Let’s sit down to a cup of coffee, shall we?
I’m not prejudiced — you can drink your tea, your kombucha, or even your green juice, but since it’s before 7AM, I’m sipping my Kona blend with soy milk.
How are you? How is your world?
This morning I woke up with a few lines of my favorite poem sort of on repeat in my mind. You know when you’ve got a song stuck in your head? Like that, except it’s a few lines of “The Love Song of J. Alfred Prufrock” by T.S. Eliot.
I grow old… I grow old…
I shall wear the bottoms of my trousers rolled.
Shall I part my hair behind? Do I dare to eat a peach?
I shall wear white flannel trousers, and walk upon the beach.
I have heard the mermaids singing, each to each.
In college, I was an English major. Part of our graduation requirements was an oral exam with a small panel of English professors. We were never certain what the questions would be or what works would come up, but we were able to select the professors on our panels.
I’d spend the last several semesters taking courses taught by Dr. O’Neal, so I knew her love of the Romantics and of “Prufrock” was the same as mine. I spent weeks studying works from every genre I could imagine, going by a recommended reading list given out by the department. It was not a short list, by any means, so my strategy was to concentrate on what each professor loved most (and to what their dissertations related!).
I nearly memorized every word of “Prufrock,” and for weeks after the exam, I dreamt of beach shores and mermaids; peaches and coffee spoons; yellow cats and rooms of gossiping society ladies.
As a teacher, I often thought of old Prufrock, wondering whether or not he should dare to disturb the universe. I thought–I really should, but do I dare? Will a parent call to complain about the literature I teach or email me about my assignments and methodology, or write to my administration with a “concern” about class.
I wanted to disturb the universe, to shake up the mainframe.
I wanted my students to do the same.
I wanted them to question their values, their parents’ values, and to seek out the source of the status quo and challenge it.
Another great poet, and my most favorite, John Keats wrote:
“[The] quality [that] went to form a Man of Achievement, especially in Literature, and which Shakespeare possessed so enormously–I mean Negative Capability, that is, when a man is capable of being in uncertainties, mysteries, doubts, without any irritable reaching after fact and reason.”
Most importantly, he continues:
“The only means of strengthening one’s intellect is to make up one’s mind about nothing – to let the mind be a thoroughfare for all thoughts… All the stubborn arguers you meet with are of the same brood – They never begin upon a subject they have not preresolved on. They want to hammber their nail into you and if you turn the point, still they think you wrong.”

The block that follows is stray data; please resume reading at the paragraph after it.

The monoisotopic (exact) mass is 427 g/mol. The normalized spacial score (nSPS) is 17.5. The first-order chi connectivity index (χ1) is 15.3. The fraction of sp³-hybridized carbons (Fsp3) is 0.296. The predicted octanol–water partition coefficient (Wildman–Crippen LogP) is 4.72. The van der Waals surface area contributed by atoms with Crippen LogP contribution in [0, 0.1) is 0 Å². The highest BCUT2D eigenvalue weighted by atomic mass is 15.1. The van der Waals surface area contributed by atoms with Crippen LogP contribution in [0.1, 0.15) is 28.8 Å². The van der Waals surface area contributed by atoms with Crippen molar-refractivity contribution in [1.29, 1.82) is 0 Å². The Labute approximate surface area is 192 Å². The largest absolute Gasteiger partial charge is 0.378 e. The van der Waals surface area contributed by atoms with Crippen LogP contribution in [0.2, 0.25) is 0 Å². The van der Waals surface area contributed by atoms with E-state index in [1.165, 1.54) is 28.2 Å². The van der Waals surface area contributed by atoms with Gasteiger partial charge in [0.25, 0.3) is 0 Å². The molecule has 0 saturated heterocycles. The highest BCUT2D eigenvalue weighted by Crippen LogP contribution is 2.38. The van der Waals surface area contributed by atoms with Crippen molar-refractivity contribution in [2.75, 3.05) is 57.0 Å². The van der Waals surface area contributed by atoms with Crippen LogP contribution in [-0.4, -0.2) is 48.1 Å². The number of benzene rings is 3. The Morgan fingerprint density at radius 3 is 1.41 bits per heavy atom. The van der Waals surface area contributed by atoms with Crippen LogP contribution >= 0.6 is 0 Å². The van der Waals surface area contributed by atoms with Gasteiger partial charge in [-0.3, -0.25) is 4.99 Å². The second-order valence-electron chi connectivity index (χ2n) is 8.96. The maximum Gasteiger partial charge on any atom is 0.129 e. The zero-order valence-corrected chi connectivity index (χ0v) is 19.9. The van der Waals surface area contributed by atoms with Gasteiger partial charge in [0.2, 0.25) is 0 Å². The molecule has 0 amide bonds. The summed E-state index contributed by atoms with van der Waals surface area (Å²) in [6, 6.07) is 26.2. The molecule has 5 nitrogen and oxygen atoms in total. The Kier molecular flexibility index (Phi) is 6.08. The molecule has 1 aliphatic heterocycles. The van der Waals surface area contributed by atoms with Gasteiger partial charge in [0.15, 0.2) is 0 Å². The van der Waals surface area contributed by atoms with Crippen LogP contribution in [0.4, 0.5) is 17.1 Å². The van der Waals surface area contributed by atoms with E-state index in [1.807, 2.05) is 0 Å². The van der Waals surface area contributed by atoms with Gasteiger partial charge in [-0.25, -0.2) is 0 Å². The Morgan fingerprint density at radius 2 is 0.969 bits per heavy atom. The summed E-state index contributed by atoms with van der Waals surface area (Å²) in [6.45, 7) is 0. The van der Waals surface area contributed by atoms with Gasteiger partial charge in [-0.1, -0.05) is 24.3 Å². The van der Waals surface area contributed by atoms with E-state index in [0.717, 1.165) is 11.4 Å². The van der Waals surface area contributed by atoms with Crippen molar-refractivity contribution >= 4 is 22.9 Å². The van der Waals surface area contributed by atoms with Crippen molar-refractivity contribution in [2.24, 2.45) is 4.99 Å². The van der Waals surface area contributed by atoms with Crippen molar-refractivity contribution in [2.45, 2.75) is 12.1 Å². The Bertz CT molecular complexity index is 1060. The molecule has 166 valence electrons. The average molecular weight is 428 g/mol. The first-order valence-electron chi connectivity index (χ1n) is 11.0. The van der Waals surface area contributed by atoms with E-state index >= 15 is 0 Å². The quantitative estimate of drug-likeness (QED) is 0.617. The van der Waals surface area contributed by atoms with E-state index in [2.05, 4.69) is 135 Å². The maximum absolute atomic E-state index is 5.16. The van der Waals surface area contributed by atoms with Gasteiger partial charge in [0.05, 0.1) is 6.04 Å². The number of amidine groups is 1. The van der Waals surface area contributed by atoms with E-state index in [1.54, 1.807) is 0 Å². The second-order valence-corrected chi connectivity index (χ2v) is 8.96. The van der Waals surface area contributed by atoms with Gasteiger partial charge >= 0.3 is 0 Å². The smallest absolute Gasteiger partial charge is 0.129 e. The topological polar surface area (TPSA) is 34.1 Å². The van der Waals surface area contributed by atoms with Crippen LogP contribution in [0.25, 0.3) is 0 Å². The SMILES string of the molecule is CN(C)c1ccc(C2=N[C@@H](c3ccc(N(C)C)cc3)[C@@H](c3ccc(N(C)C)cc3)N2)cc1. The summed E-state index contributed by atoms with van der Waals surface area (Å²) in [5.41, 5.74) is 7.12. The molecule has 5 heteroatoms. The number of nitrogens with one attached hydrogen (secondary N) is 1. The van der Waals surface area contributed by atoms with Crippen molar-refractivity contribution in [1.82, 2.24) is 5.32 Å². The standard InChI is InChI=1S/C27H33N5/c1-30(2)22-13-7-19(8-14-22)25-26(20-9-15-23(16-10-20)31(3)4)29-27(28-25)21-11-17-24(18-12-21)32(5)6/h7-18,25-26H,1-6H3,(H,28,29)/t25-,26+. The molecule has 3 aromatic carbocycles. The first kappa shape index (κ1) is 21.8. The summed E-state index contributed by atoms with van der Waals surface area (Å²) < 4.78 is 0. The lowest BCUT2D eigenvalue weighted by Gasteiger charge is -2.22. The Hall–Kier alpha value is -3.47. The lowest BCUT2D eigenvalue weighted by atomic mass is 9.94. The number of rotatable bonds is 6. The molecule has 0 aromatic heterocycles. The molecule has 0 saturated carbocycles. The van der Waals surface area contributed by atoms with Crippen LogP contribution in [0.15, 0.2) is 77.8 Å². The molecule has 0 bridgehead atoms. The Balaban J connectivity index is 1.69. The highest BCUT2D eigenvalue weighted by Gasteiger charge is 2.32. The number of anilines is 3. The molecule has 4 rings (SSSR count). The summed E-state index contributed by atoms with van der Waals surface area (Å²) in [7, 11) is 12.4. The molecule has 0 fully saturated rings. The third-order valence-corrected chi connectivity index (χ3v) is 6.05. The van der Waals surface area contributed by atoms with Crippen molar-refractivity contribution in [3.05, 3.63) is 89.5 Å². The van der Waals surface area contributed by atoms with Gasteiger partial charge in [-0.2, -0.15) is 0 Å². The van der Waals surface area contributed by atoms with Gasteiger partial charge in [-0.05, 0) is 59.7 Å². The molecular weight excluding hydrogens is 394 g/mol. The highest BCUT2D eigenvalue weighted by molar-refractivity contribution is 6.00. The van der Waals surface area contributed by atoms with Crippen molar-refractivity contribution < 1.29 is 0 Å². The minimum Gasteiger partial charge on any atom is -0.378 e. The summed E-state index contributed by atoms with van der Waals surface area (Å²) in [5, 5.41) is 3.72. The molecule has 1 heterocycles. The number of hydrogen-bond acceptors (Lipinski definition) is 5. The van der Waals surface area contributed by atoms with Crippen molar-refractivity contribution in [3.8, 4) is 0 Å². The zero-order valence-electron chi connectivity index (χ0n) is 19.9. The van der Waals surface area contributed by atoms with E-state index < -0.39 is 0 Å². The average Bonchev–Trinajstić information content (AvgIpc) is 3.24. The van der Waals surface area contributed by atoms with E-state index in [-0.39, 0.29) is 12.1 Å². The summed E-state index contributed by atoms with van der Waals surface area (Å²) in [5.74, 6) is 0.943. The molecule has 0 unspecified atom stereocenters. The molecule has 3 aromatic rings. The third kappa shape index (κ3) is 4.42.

I wonder if Keats really lived in Hampstead or if perhaps he visited the conservative US South from time to time.
The American South, that continues to glorify its racist beginnings.
The American South and its ideologies founded upon the Myth of the Lost Cause.
The American South, so hollow and self-defeating.
What we believe (and want to believe) has so much to do with where and to whom we are born, but true genius and enlightenment is found by accepting vulnerability and challenging our biases.
Eastern cultures recognize that in this world, bursting at the seams with people, individually we are insignificant. The Earth was here before us, before our civilizations and politics, just as it will be after. If you think about it, every time someone claims to have discovered something new, they’ve really only learned a new perspective on that thing or concept.
So how are we to build, and grow, and progress, when we assign our biases to everything and defuse possibilities?
The Buddhists believe that impermanence is part of existence, acknowledging that attachment to impermanent things causes suffering. They belief in impermanence encourages us to deny ourselves for the sake of something greater.
The Christian God would say the same: attachment to impermanent things (or idolization) leads to brokenness and dead ends, and that we ought to deny ourselves–say no to the world and yes to new and resurrected life.
I’ll end with this quote from Pema Chodron:
“None of us is ever OK, but we all get through everything just fine. We think that the point is to pass the test or to overcome the problem, but the truth is that things don’t really get solved. They come together and they fall apart.”
We don’t control anything. We grow old, the [men] and women come and go, things go to hell, and things go smoothly.
Until next time!